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Lumholtz

Coffee in hand, I sat down for the Australian mammals TAG meeting, revelling at my zoo administration lifestyle.


“Jumilah, are you all set for the transfer tomorrow?” Cathy checked.


“Yes, yes,” I confirmed, with a grin. “I’m really looking forward to it. Margie’s coming down herself.”


“Oh, that’ll be lovely.”


“Yeah, it will be. Even though I spent most of my time with Nikki, the vet, we got along pretty well.”


“Yes, she’s a good woman,” Cathy confirmed. “She’s helped me a lot.”


She cleared her throat.


“Truth be told, my first workplace was pretty toxic. I needed some solid counselling to deal with that experience.”


“I see a counsellor too,” I admitted, “for my PTSD.”


“Right.” Cathy nodded. “The reason I bring up Margie like that, is that she’s really helped me too.”


The others started to file in, ending our one-on-one conversation. I’d seen a side to Cathy which had never come up before, but I felt grateful for her honesty, and I hoped that I would have the chance to tell her that.


“Thank you all for joining us today,” she began the meeting.


I muted myself and sat back in my chair.


“As a Gubbi Gubbi woman, I acknowledge that we meet today on lands which were never ceded. I’m coming to you from the country of the Kombumerri clan, and I acknowledge their elders past, present and emerging. You’re also welcome to acknowledge country in the Zoom chat if you wish.”


I messaged to acknowledge the murimimina people.


“I’d like to speak about the Lumholtz tree kangaroo program.”


“Kyabram, Healesville and Werribee would all be interested,” Margie stated.


I’m still getting used to Kyabram being the fourth Zoos Victoria campus.


“I would have no objection to expanding the Lumholtz program,” Cathy assured us. “In fact, I think it would be a good thing. We need more captive holders for this species, and we can’t just rely on the Queensland zoos and wildlife parks to take all the captive-bred offspring and the rescues which come in from the wild.”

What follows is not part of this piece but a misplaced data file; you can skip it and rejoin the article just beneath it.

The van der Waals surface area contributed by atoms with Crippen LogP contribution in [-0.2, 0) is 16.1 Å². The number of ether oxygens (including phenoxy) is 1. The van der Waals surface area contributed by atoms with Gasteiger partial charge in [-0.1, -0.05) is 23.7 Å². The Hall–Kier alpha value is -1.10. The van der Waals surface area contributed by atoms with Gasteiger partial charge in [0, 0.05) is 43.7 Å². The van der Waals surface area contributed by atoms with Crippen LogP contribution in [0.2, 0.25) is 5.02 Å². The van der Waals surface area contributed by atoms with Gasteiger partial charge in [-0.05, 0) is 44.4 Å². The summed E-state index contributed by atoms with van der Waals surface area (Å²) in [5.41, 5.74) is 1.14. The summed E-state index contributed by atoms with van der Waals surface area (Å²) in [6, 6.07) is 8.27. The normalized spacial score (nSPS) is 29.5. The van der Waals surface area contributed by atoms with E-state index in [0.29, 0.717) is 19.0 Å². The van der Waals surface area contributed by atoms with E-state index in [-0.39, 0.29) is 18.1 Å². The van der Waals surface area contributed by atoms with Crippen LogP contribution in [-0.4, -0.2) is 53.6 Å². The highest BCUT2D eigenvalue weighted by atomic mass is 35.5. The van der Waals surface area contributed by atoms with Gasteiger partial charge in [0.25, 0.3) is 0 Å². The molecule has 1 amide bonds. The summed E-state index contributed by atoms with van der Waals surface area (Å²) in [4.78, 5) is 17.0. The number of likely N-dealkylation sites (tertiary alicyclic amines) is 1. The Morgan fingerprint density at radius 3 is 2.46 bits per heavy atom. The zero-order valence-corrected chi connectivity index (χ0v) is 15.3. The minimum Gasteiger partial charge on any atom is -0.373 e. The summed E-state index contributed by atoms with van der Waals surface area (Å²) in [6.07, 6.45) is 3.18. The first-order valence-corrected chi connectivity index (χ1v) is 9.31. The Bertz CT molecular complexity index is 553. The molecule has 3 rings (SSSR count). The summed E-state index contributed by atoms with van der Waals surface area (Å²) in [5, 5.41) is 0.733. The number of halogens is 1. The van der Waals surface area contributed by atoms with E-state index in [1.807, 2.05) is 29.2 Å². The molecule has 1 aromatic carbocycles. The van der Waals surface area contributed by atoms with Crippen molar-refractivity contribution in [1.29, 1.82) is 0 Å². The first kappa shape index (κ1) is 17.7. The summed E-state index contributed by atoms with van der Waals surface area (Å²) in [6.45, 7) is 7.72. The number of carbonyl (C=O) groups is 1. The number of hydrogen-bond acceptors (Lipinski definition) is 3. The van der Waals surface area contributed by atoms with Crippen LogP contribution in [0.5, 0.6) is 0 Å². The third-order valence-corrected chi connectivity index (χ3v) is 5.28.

Julie popped up into the meeting.


“Sorry I’m late,” she apologised, then put herself on mute again.


“That’s alright, Julie,” Cathy assured. “Thank you for joining us. We’ve just been chatting about the Lumholtz program.”


The bags under Julie’s eyes were obvious.


“We let Wasia out into the exhibit today. We still have the baby at home with us, but enough about that. I know we’re not here to talk primates.”


“Let’s move onto the member reports,” Cathy decided. “Acarda Zoo?”


I breathed in.


“Thank you, Cathy.”


I noticed that I’d leaned forward.


“Tomorrow, we’re receiving four female Tasmanian Devils from Healesville Sanctuary.”


“That’s great, Jumilah,” Cathy praised. “Monarto Safari Park?”


“Yes, we’ll be receiving two pairs of Eastern Barred Bandicoots before the end of the year.”


“Taronga Zoo?”


“Nothing for us,” Sam responded.


“Just before we go, our next meeting would be scheduled for the twenty-first--.”


“Let’s skip that one and reconvene in the new year.”


The meeting came to an end. Sighing heavily, I felt exhausted. I finished the bitter dregs of my cold coffee, then popped up to go to the toilet. Tessa wouldn’t have been in the Australian mammals meeting anyway. Her lack of presence there caused no alarm. Still, I couldn’t help but feel like Tessa was giving me the cold shoulder. Trying not to worry about it too much, I took my afternoon coffee out the back. Given there was an unpleasantly warm wind, I headed into the nocturnal house. There, I sat on the concrete floor, slowly sipping my coffee. On my way out, I checked the thermostat for the tarsier exhibit, just to be extra cautious. I pulled a face, as the temperature had dropped. Hoping nothing was wrong, I raised the heat to the correct volume, then departed.


 

Abbey Sim is the founder of Huldah Media. She is a creative writing, law and theology student who lives on the lands of the Dharug people in Sydney, Australia. Abbey has long had a passion for the weird and the wonderful of stories, sport and zoo animals. 'From the Wild' is her first anthology.


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